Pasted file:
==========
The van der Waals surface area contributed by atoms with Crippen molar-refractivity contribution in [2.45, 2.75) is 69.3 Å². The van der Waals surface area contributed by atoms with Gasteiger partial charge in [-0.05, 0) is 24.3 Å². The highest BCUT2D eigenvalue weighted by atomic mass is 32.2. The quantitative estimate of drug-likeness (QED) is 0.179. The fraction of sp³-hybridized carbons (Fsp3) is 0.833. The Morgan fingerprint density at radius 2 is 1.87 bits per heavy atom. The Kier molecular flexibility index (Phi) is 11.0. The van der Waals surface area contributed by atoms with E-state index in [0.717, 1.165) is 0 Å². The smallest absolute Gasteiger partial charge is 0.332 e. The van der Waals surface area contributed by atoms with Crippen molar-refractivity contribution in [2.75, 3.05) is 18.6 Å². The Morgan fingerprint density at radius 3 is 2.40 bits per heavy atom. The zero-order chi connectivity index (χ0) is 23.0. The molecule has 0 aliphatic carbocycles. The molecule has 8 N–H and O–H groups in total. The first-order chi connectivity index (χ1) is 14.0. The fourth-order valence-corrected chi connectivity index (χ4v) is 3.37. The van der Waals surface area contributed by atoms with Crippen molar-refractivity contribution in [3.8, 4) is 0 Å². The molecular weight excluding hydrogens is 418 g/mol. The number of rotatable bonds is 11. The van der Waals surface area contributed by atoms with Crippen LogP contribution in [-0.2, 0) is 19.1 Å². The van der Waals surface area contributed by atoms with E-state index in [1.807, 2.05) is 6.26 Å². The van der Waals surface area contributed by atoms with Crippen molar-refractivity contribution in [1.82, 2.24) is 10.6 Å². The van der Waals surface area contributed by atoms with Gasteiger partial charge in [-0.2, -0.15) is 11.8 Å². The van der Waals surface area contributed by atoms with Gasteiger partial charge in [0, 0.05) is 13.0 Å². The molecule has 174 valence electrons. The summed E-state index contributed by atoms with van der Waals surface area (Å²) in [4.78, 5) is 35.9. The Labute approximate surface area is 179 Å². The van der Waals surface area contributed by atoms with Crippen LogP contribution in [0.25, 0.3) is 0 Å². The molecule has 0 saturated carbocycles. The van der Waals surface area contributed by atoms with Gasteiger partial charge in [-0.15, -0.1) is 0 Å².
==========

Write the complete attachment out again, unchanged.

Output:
The van der Waals surface area contributed by atoms with Crippen molar-refractivity contribution in [2.45, 2.75) is 69.3 Å². The van der Waals surface area contributed by atoms with Gasteiger partial charge in [-0.05, 0) is 24.3 Å². The highest BCUT2D eigenvalue weighted by atomic mass is 32.2. The quantitative estimate of drug-likeness (QED) is 0.179. The fraction of sp³-hybridized carbons (Fsp3) is 0.833. The Morgan fingerprint density at radius 2 is 1.87 bits per heavy atom. The Kier molecular flexibility index (Phi) is 11.0. The van der Waals surface area contributed by atoms with E-state index in [0.717, 1.165) is 0 Å². The smallest absolute Gasteiger partial charge is 0.332 e. The van der Waals surface area contributed by atoms with Crippen molar-refractivity contribution in [2.75, 3.05) is 18.6 Å². The Morgan fingerprint density at radius 3 is 2.40 bits per heavy atom. The zero-order chi connectivity index (χ0) is 23.0. The molecule has 0 aliphatic carbocycles. The molecule has 8 N–H and O–H groups in total. The first-order chi connectivity index (χ1) is 14.0. The fourth-order valence-corrected chi connectivity index (χ4v) is 3.37. The van der Waals surface area contributed by atoms with Crippen molar-refractivity contribution in [3.8, 4) is 0 Å². The molecular weight excluding hydrogens is 418 g/mol. The number of rotatable bonds is 11. The van der Waals surface area contributed by atoms with Crippen LogP contribution in [-0.2, 0) is 19.1 Å². The van der Waals surface area contributed by atoms with E-state index in [1.807, 2.05) is 6.26 Å². The van der Waals surface area contributed by atoms with Crippen molar-refractivity contribution in [1.82, 2.24) is 10.6 Å². The van der Waals surface area contributed by atoms with Gasteiger partial charge in [-0.2, -0.15) is 11.8 Å². The van der Waals surface area contributed by atoms with Gasteiger partial charge in [0, 0.05) is 13.0 Å². The molecule has 174 valence electrons. The summed E-state index contributed by atoms with van der Waals surface area (Å²) in [4.78, 5) is 35.9. The Labute approximate surface area is 179 Å². The van der Waals surface area contributed by atoms with Crippen LogP contribution in [0.25, 0.3) is 0 Å². The molecule has 0 saturated carbocycles. The van der Waals surface area contributed by atoms with Gasteiger partial charge in [-0.15, -0.1) is 0 Å².